An English table is a specific way of organizing dishes, glasses and silverware on a dining table. The setting consists of a service plate in the center, with forks set to the left of the service plate and knives and spoons set to the right.
The English table setting has the service plate in the center with a folded napkin lying diagonally across it. Immediately to the left of the service plate are the forks. Generally, there are three forks present: the dinner fork, the fish fork and the salad fork. To the right of the service plate are two knives: a dinner knife and a fish knife. The soup spoon and oyster fork, if shellfish is to be served, are placed alongside the knives, also to the right of the service plate.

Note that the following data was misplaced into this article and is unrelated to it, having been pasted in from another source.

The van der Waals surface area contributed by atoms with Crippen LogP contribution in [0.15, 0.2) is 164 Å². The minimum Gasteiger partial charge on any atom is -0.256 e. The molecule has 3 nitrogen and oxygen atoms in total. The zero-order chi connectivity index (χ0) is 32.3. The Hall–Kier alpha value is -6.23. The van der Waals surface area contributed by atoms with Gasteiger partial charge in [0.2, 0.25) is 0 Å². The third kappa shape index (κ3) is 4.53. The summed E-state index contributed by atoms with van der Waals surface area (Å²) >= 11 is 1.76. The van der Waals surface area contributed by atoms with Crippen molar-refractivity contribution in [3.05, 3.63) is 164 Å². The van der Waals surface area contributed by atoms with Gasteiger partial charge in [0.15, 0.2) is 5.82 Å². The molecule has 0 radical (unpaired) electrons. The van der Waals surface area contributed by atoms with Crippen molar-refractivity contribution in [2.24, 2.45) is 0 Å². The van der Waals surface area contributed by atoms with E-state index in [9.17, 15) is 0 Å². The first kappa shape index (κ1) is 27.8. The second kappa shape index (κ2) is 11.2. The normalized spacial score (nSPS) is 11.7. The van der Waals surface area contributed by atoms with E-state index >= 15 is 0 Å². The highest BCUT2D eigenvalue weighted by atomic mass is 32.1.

A separate butter plate and butter knife are set above and to the left of the service plate, centered between the plate and forks. Glassware is placed above the knives and consists of a water goblet, and to the left of that, the champagne flute and red or white wineglass, if wine is to be served.
Diners at an English table start with the outside utensils and work their way in. In a restaurant, the waiter often removes unnecessary utensils and glassware.